Mr. Ali said those who skate usually work with officers in patrol cars and that they are trained to jump stairs in “areas that do not have the best roads or infrastructure.”
Although the commandos mostly help maintain public order in places like shopping malls and popular street food areas, he is armed and ready to shoot criminals if necessary.
“We can even hold a car at 120 kilometers per hour,” or 75 miles per hour, he said.
Not everyone is impressed.
Jasim Rizvi, a resident of the middle-class Gulshan-e-Iqbal area in Karachi, said he saw the unit as a publicity stunt.
“Maybe the police had nothing to do, and decided to go skating,” he said. Rizvi said, who was recently killed outside his home. ‘I only see the police in action when they accompany so-called VVIPs’
Skating officers to improve the police’s relationship with the community may make sense in Karachi, but not if they are armed, said Zoha Waseem, a research fellow at the Institute for Global City Policing at University College in London, said.
There is little evidence from other cities that inline skating units help police forces fight crime, she added. Karachi is also full of pitfalls.
“That’s why it’s difficult to view this initiative as something more than police propaganda,” she said. “We do not know how sustainable it will be, and I wonder if this budget could have been better spent elsewhere.”
Ahmed said the unit has a different purpose than community involvement and crime fighting: empowerment of women. Many of the ten female officers come from impoverished rural areas of Sindh province, he added, and the unit is a “merit-based” outfit created in part to combat entrenched sexism.
“We say that there should be equality between men and women in the workplace, but this is not always possible due to cultural issues,” he said.
Women walking alone in Pakistan are staring, or worse; sexual harassment is common in and out of the workplace; and the country has one of the largest sex money in the world. Mr. Khan, the prime minister, took a step back in April because he said rape cases had increased due to the attraction of women.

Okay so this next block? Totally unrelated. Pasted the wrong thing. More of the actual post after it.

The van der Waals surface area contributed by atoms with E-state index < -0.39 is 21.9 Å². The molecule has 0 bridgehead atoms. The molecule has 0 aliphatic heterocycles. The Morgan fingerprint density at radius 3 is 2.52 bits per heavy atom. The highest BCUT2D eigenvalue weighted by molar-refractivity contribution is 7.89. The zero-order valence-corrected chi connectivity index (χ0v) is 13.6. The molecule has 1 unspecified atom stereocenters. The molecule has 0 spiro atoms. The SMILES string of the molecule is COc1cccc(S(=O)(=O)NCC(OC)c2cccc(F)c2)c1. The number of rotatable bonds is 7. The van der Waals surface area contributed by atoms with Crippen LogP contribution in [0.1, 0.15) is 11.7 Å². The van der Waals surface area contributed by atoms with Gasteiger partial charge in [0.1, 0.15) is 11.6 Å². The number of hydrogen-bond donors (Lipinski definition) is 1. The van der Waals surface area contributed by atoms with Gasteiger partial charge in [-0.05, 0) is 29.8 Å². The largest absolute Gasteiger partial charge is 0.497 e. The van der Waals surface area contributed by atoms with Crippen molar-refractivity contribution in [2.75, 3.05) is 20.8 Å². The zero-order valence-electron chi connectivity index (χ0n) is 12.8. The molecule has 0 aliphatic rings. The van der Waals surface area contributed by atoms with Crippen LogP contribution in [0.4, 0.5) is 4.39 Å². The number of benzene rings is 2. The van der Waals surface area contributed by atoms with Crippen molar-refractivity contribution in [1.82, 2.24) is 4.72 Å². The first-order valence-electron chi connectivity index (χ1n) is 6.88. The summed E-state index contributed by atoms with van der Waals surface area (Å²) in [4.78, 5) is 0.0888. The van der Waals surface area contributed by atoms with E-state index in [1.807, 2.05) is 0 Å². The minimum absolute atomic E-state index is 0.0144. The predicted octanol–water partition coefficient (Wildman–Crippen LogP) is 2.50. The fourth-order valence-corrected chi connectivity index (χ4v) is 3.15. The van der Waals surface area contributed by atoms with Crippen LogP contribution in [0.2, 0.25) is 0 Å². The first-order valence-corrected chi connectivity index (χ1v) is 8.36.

Me. Aiman, who grew up in Karachi, said that while training for the inline skating unit, she learned strategies to project authority and avoid situations in which people could exploit her because of her gender.
“The way people look at men and women is different, especially female police officers, and especially female officers on line skates,” she said.
In-line skating is trendy in some middle-class neighborhoods of Karachi, but me. Aiman did not know what it was until a police colleague explained the activity to her last year.
Her family members were skeptical about it, she said, and she sustained minor injuries during workouts. But after about two weeks, she braided through crowds at cricket stadiums and other public places, with a watchful eye on the crowd and a holster pistol on her belt.
“Our training is pretty good,” she said. “When we skate, we are in control and we keep our weapons strong.”
Now her friends also want to take skating lessons, and her parents and siblings come up with the idea of having an inline skating officer in the family. The other day they were surprised – and impressed – to see her climb a staircase with her skaters.
“They made me do it again, just to make sure,” she said. Aiman said.
Saiyna Bashir and Zia ur-Rehman reported from Karachi, Pakistan, and Mike Ives from Hong Kong.